Series
Linköping University Medical Dissertations, ISSN 0345-0082 ; 1126
National Category
Medical and Health Sciences
Identifiers
URN: urn:nbn:se:liu:diva-20626ISBN: 978-91-7393-635-4 (print)OAI: oai:DiVA.org:liu-20626DiVA: diva2:235319
Public defence
2009-10-01, Berzeliussalen, Hälsouniversitetet, Campus US, Linköpings Universitet, Linköping, 13:00 (English)
Opponent
Supervisors
Available from: 2009-09-15 Created: 2009-09-15 Last updated: 2012-01-03Bibliographically approved
List of papers
1. Probiotics in prevention of IgE-associated eczema: a double-blind, randomized, placebo-controlled trial
Open this publication in new window or tab >>Probiotics in prevention of IgE-associated eczema: a double-blind, randomized, placebo-controlled trial
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2007 (English)In: Journal of Allergy and Clinical Immunology, ISSN 0091-6749, E-ISSN 1097-6825, Vol. 119, no 5, 1174-1180 p.Article in journal (Refereed) Published
Abstract [en]

BACKGROUND: An altered microbial exposure may underlie the increase of allergic diseases in affluent societies. Probiotics may alleviate and even prevent eczema in infants.

OBJECTIVE: To prevent eczema and sensitization in infants with a family history of allergic disease by oral supplementation with the probiotic Lactobacillus reuteri.

METHODS: Double-blind, randomized, placebo-controlled trial, which comprised 232 families with allergic disease, of whom 188 completed the study. The mothers received L reuteri ATCC 55730 (1 x 10(8) colony forming units) daily from gestational week 36 until delivery. Their babies then continued with the same product from birth until 12 months of age and were followed up for another year. Primary outcome was allergic disease, with or without positive skin prick test or circulating IgE to food allergens.

RESULTS: The cumulative incidence of eczema was similar, 36% in the treated versus 34% in the placebo group. The L reuteri group had less IgE-associated eczema during the second year, 8% versus 20% (P = .02), however. Skin prick test reactivity was also less common in the treated than in the placebo group, significantly so for infants with mothers with allergies, 14% versus 31% (P = .02). Wheeze and other potentially allergic diseases were not affected.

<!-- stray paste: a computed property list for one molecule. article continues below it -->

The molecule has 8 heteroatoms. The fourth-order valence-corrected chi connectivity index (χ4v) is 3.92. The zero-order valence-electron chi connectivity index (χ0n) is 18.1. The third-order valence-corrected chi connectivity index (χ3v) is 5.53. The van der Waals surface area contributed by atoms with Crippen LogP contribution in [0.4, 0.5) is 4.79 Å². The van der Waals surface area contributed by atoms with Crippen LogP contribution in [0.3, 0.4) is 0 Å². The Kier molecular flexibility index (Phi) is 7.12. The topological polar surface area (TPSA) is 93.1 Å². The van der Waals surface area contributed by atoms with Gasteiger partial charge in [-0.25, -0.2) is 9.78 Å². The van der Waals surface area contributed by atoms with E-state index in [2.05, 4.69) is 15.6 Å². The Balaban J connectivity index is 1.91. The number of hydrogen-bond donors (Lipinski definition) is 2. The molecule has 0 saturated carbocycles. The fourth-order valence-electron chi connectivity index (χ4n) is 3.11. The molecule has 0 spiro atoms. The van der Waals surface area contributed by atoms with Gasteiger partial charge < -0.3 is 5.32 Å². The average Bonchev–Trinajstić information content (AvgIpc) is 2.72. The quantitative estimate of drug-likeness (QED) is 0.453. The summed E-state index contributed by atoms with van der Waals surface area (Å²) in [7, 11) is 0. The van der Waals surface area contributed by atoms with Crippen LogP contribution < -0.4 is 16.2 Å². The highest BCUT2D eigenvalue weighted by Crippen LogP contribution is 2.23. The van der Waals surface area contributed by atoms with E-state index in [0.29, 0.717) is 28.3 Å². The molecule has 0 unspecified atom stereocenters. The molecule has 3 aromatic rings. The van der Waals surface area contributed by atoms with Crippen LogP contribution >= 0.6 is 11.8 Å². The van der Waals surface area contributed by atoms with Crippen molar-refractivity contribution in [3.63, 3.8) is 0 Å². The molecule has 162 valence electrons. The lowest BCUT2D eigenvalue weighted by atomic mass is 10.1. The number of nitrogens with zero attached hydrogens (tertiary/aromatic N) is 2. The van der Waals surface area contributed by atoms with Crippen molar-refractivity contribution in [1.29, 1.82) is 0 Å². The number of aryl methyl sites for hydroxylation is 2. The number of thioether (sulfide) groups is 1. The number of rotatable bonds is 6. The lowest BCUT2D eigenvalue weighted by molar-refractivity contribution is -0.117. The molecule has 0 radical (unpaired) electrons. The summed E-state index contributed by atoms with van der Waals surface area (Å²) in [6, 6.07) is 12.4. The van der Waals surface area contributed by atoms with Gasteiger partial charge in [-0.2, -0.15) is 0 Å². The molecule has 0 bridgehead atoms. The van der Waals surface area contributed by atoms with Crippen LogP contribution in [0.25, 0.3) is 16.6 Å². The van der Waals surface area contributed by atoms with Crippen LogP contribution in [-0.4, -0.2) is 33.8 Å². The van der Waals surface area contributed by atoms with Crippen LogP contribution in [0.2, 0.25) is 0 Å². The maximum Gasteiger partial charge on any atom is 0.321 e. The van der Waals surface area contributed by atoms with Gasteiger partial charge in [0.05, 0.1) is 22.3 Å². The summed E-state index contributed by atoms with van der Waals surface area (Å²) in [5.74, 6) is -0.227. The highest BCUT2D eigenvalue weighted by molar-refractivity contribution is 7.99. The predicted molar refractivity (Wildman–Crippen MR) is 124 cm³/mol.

CONCLUSION: Although a preventive effect of probiotics on infant eczema was not confirmed, the treated infants had less IgE-associated eczema at 2 years of age and therefore possibly run a reduced risk to develop later respiratory allergic disease. CLINICAL IMPLICATION: Probiotics may reduce the incidence of IgE-associated eczema in infancy.

Keyword
Children, eczema, IgE, Lactobacillus, prevention, probiotics, sensitization, skin prick test
National Category
Medical and Health Sciences
Identifiers
urn:nbn:se:liu:diva-20580 (URN)10.1016/j.jaci.2007.01.007 (DOI)17349686 (PubMedID)
Available from: 2009-09-15 Created: 2009-09-15 Last updated: 2017-12-13Bibliographically approved
2. Probiotic lactobacilli in breast milk and infant stool in relation to oral intake during the first year of life
Open this publication in new window or tab >>Probiotic lactobacilli in breast milk and infant stool in relation to oral intake during the first year of life
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2009 (English)In: Journal of pediatric gastroenterology and nutrition, ISSN 1536-4801, Vol. 49, no 3, 349-354 p.Article in journal (Refereed) Published
Abstract [en]

OBJECTIVES: This is to identify factors affecting the prevalence of Lactobacillus reuteri in maternal faeces and breast milk and infant faeces after oral supplementation with L reuteri and to assess the influence on microbial ecology, particularly Clostridium difficile and Bifidobacterium colonization.